In the Early Years, pupils will develop their understanding of where they fit in their family and within the community. Pupils will be given opportunities to talk about significant events, family customs and explore how they differ from their friends and loved ones. Pupils will sequence simple timelines of their life, from birth until present day.
In Key Stage 1, pupils will build on their knowledge gained in the Early Years, extending their exploration of changes within living memory to learn about changes in the lifetimes of their relatives as well as about the lives and lifestyles of historically-significant figures in the recent past and about famous people and significant historical events in the more distant past, including those from British history and their impact on today’s society.
In Key Stage 2, pupils learn about people and significant events from a range of time periods in their own locality, in Britain and in other parts of the world. They will gain an in-depth understanding of the various shifts and influences in culture which have shaped modern Britain, from Roman invasion to a progressively extensive understanding of the events and costs of World War 2. The importance of ancient civilisation and human development over time is reinforced to appreciate the society we inhabit today, through study of the influence of a range of historical cultures such as the early spheres of democracy in Ancient Greece and the advancements of early Islamic civilisations. Within this, pupils are taught the skills of historical enquiry through practical activities and by considered appreciation for and evaluation of a range of genuine primary and secondary sources.
Our main aims for all pupils are:
- To become fluent in the fundamentals of mathematics.
- To be able to reason mathematically
- To successfully solve problems by applying their mathematics knowledge
As part of our curriculum vision we promote the explicit teaching of mathematical vocabulary and believe that exposing pupils to the quality and variety of language is significant in developing their vocabulary. Pupils develop skills in being articulate and are able to successfully reason verbally, pictorially and in written form.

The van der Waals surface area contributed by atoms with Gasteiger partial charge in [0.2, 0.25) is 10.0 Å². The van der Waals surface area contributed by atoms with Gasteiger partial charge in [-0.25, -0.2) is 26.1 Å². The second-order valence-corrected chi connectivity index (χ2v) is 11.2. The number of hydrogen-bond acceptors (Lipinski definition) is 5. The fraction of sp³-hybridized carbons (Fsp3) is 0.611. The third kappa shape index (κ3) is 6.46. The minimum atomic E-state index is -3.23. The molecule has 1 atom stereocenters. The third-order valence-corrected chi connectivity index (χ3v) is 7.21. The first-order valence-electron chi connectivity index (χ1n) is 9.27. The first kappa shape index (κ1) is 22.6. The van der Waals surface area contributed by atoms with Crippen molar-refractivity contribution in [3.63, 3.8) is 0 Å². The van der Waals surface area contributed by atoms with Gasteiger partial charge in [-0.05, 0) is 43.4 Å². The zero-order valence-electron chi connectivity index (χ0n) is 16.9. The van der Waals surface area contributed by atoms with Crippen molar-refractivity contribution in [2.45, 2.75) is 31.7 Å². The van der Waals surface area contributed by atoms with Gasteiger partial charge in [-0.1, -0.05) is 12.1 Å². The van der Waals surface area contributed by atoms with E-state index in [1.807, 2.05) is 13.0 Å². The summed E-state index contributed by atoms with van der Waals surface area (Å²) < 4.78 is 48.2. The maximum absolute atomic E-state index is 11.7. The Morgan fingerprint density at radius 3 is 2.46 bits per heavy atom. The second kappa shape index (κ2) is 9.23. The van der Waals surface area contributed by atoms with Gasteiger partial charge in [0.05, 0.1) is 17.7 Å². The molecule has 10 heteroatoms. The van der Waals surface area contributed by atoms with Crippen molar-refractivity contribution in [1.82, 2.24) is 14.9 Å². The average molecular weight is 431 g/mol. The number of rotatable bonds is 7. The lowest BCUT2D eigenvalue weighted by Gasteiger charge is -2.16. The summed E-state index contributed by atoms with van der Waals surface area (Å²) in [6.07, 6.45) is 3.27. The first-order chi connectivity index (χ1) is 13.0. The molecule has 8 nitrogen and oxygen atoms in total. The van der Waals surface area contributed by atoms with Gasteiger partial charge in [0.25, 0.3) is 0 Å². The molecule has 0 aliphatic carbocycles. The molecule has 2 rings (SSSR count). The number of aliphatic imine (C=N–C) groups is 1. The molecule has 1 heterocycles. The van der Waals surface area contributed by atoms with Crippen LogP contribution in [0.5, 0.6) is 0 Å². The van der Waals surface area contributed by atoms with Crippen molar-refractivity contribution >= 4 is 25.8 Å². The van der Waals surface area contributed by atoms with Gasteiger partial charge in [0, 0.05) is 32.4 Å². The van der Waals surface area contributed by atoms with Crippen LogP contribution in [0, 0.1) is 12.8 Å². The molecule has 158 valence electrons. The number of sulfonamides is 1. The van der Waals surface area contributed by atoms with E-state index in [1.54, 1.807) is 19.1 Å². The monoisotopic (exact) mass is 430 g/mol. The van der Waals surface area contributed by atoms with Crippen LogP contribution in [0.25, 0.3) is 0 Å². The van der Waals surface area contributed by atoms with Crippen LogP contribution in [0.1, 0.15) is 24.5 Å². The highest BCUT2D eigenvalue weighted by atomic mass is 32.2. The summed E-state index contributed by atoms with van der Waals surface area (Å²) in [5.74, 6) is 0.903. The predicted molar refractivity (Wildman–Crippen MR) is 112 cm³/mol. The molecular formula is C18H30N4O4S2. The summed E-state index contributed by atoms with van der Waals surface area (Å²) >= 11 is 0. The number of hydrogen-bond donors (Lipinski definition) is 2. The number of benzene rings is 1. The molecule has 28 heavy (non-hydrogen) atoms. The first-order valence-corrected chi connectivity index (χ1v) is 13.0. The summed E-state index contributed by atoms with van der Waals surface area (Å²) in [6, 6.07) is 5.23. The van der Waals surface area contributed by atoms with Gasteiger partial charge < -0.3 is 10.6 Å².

We understand the importance of mathematics and its inter-connectivity with all other curriculum subjects. We believe that a high-quality mathematics education should inspire a sense of enjoyment and curiosity about the subject, providing pupils with a foundation for understanding the world in which they live.
The mapping of mathematics across school shows clear progression in line with age related expectations and within each unit taught. Our teaching follows an ambitious, programme of study accessible to all pupils in school right through from Reception to the end of Year 6. We want our pupils to apply their mathematical knowledge and understanding to more complex problems and mathematical scenarios, so mastery is confidently developed over time.
The aims of our Music curriculum are to develop pupils who:
- Can sing and use their voices individually and in a group
- Create and compose music on their own and with others
- Use technology appropriately when composing
- Have opportunities to learn a musical instrument
- Understand and explore how music is created, produced and communicated
- Listen to, review and evaluate the work of great composers and musicians from a range of historical periods, genres, styles and traditions
- Enjoy and have an appreciation of a range of different musical styles e.g. Classical, Jazz, Hip Hop, Pop, Rock etc.
- Make judgements about the quality of music.
We want our pupils to use the language and expression of music in their everyday interactions with others and develop young people who appreciate music in its widest cultural and contextual sense including its impact on wellbeing and mental health.
Through high quality physical education lessons, an extensive extra-curricular programme and a whole child approach, we aim to nurture confident, resilient children who will strive to do their best in any challenge they are set.